[0033] In step 102, an event is identified in the monitored parameter. The event may be, for example, a physiological event, a pathophysiological event, or a therapeutic event. An event may be identified manually, for example by a medical employee considering parameters monitored over a monitored period. The event may also be monitored by the patient or another health care provider. Alternatively, events are automatically identified by a computer processor that is programmed (in hardware or software), for example, to receive a signal that represents a monitored parameter and identify the event in that signal. May be. Automated event identification may include identifying parameter values that exceed (or alternatively fall below) a preset threshold. Alternatively, detection of a pattern of monitored parameters indicative of the event (eg, a change in posture from sitting to supine position as detected by a pressure sensor in the subject's chair or bed) is used. May be. Other techniques for automatically identifying events include indications about symptoms by the patient (eg, onset of pain relief, onset of dyspnea), or initiation of perturbation on the patient (eg, onset of physical thoracic therapy) , Intravenous medication or the beginning of tracheal extubation / intubation).

  [0034] In step 103, the timing of the identified event within the monitored time period is determined, and in step 104, one or more ARMs are identified in the acoustic respiratory signal being monitored in 101a. ARM may be detected and accumulated in the period before the event and in the period after the event. For example, acoustic markers may be accumulated from 10 minutes before the event to 10 minutes after the event, although a short period of about a few seconds before or after the event or a long period of about several hours is also contemplated. If multiple events occur, the ARM value (or assigned score) can be averaged according to the relative time of each marker relative to the time of the event.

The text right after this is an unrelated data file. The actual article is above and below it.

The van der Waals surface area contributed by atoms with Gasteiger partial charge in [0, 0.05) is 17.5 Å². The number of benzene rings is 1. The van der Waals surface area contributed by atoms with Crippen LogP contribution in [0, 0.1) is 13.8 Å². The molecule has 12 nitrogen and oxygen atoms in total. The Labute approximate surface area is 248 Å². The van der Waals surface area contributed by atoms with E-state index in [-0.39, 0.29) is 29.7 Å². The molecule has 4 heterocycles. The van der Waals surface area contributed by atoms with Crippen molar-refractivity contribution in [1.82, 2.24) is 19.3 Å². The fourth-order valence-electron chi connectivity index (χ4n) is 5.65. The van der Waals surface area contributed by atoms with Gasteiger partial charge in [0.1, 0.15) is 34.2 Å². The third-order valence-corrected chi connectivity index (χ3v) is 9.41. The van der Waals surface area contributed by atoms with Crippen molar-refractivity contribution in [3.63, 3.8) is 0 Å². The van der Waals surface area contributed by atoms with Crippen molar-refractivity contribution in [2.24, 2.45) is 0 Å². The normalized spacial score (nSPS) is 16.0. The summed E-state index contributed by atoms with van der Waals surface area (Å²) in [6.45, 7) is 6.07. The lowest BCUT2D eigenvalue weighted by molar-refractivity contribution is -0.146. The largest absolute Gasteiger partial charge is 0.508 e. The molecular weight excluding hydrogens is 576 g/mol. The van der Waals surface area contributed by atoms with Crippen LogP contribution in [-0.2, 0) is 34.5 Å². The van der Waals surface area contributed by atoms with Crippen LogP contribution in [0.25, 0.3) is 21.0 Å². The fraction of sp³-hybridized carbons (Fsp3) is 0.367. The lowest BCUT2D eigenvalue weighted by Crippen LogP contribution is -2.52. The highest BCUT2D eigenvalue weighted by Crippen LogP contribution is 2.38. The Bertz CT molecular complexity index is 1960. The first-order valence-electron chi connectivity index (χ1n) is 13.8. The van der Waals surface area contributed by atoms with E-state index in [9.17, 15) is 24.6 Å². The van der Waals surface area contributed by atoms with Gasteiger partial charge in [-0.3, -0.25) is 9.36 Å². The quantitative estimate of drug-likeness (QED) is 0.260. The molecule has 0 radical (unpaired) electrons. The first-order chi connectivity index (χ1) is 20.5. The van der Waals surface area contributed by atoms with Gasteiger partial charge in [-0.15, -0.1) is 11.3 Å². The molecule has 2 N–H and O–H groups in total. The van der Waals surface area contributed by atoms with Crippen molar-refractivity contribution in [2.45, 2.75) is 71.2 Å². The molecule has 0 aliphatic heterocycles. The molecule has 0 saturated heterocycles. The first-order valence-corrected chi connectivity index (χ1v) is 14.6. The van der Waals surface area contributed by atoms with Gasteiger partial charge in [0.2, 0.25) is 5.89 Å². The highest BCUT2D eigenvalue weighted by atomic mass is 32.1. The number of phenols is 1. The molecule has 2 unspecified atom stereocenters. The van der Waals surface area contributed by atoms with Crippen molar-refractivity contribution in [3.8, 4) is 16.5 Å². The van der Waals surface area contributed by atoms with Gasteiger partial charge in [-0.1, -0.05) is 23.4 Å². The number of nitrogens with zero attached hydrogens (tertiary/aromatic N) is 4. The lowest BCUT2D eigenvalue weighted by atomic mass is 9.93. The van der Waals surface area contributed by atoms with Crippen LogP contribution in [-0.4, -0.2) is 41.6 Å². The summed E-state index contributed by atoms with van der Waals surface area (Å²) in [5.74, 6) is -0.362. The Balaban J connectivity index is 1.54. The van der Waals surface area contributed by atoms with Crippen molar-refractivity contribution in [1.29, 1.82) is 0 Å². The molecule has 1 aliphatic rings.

[0035] ARM identification can be performed automatically or semi-automatically by a computer processor programmed in hardware or software to detect the marker. A method for detecting indeterminate breath sounds (resulting in useful markers) such as wheezing, coughing, crackles, roncas and snoring was published on July 17, 2001 for Gavory, entitled “Phonopneumograph System” U.S. Pat. No. 6,261,238 and U.S. Pat. No. 6,168,568, issued Jan. 2, 2001 to Gavriely, entitled “Phonopneumograph System”. In no way limited to these, the introduction of a sonic signal having known characteristics into the subject's respiratory tract, and the detection of the signal after the signal has been transmitted through at least a portion of the subject's respiratory system, the event US Pat. No. 7, issued March 25, 2008 to Wilkinson et al., Entitled “Method and Appratus for Determining Conditions of Biological Resources” Other methods are contemplated, including the method disclosed in 347,824.

  [0036] One or more ARMs analyze the entire data set acquired during the monitored period, or only a subset of the data corresponding to the period before and / or after the identified event. Can be identified. The ARM may be given a score based on the range of the marker, or may have an eigenvalue (eg, ARM is a chest sound amplitude). Analysis of the acoustic respiratory signal to identify one or more ARMs may be performed before or after the timing of the event is determined. If performed later, it can be streamlined by analyzing only the data window in which the event occurred. Thus, the window of acoustic respiration data corresponding to a period of no event is not analyzed to detect ARM. In step 105, the temporal relationship between the event and one or more ARMs is characterized. Characterization can include comparing the pre-event range of the ARM to the range of the ARM within the post-event period.